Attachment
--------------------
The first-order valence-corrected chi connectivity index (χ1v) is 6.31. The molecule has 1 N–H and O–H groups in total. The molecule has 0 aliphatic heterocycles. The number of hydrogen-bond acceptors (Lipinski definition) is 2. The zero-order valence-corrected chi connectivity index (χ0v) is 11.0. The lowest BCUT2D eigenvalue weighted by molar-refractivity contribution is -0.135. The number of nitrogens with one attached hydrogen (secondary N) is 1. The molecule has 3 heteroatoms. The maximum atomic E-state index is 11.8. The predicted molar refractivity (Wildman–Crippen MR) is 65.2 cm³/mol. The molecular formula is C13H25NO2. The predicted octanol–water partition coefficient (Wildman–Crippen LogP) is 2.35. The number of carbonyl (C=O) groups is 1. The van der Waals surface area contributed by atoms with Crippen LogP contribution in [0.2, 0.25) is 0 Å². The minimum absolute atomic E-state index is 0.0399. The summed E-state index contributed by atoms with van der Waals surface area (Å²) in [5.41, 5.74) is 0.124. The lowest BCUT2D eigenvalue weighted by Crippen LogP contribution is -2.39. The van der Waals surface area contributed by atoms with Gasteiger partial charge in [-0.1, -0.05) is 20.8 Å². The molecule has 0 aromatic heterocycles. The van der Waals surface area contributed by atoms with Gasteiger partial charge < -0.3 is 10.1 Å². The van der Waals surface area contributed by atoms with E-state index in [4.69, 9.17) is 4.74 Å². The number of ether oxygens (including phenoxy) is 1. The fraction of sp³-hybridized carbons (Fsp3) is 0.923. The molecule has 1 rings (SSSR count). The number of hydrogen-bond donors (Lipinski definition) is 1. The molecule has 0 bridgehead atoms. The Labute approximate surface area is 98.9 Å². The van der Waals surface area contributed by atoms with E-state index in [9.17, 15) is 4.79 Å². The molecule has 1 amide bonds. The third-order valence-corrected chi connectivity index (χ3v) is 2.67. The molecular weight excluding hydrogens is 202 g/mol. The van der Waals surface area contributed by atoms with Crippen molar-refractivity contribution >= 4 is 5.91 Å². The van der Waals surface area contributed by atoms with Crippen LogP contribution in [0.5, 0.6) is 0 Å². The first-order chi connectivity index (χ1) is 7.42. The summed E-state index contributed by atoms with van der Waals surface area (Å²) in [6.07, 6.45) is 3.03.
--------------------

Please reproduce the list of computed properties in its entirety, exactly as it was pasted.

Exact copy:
The first-order valence-corrected chi connectivity index (χ1v) is 6.31. The molecule has 1 N–H and O–H groups in total. The molecule has 0 aliphatic heterocycles. The number of hydrogen-bond acceptors (Lipinski definition) is 2. The zero-order valence-corrected chi connectivity index (χ0v) is 11.0. The lowest BCUT2D eigenvalue weighted by molar-refractivity contribution is -0.135. The number of nitrogens with one attached hydrogen (secondary N) is 1. The molecule has 3 heteroatoms. The maximum atomic E-state index is 11.8. The predicted molar refractivity (Wildman–Crippen MR) is 65.2 cm³/mol. The molecular formula is C13H25NO2. The predicted octanol–water partition coefficient (Wildman–Crippen LogP) is 2.35. The number of carbonyl (C=O) groups is 1. The van der Waals surface area contributed by atoms with Crippen LogP contribution in [0.2, 0.25) is 0 Å². The minimum absolute atomic E-state index is 0.0399. The summed E-state index contributed by atoms with van der Waals surface area (Å²) in [5.41, 5.74) is 0.124. The lowest BCUT2D eigenvalue weighted by Crippen LogP contribution is -2.39. The van der Waals surface area contributed by atoms with Gasteiger partial charge in [-0.1, -0.05) is 20.8 Å². The molecule has 0 aromatic heterocycles. The van der Waals surface area contributed by atoms with Gasteiger partial charge < -0.3 is 10.1 Å². The van der Waals surface area contributed by atoms with E-state index in [4.69, 9.17) is 4.74 Å². The number of ether oxygens (including phenoxy) is 1. The fraction of sp³-hybridized carbons (Fsp3) is 0.923. The molecule has 1 rings (SSSR count). The number of hydrogen-bond donors (Lipinski definition) is 1. The molecule has 0 bridgehead atoms. The Labute approximate surface area is 98.9 Å². The van der Waals surface area contributed by atoms with E-state index in [9.17, 15) is 4.79 Å². The molecule has 1 amide bonds. The third-order valence-corrected chi connectivity index (χ3v) is 2.67. The molecular weight excluding hydrogens is 202 g/mol. The van der Waals surface area contributed by atoms with Crippen molar-refractivity contribution >= 4 is 5.91 Å². The van der Waals surface area contributed by atoms with Crippen LogP contribution in [0.5, 0.6) is 0 Å². The first-order chi connectivity index (χ1) is 7.42. The summed E-state index contributed by atoms with van der Waals surface area (Å²) in [6.07, 6.45) is 3.03.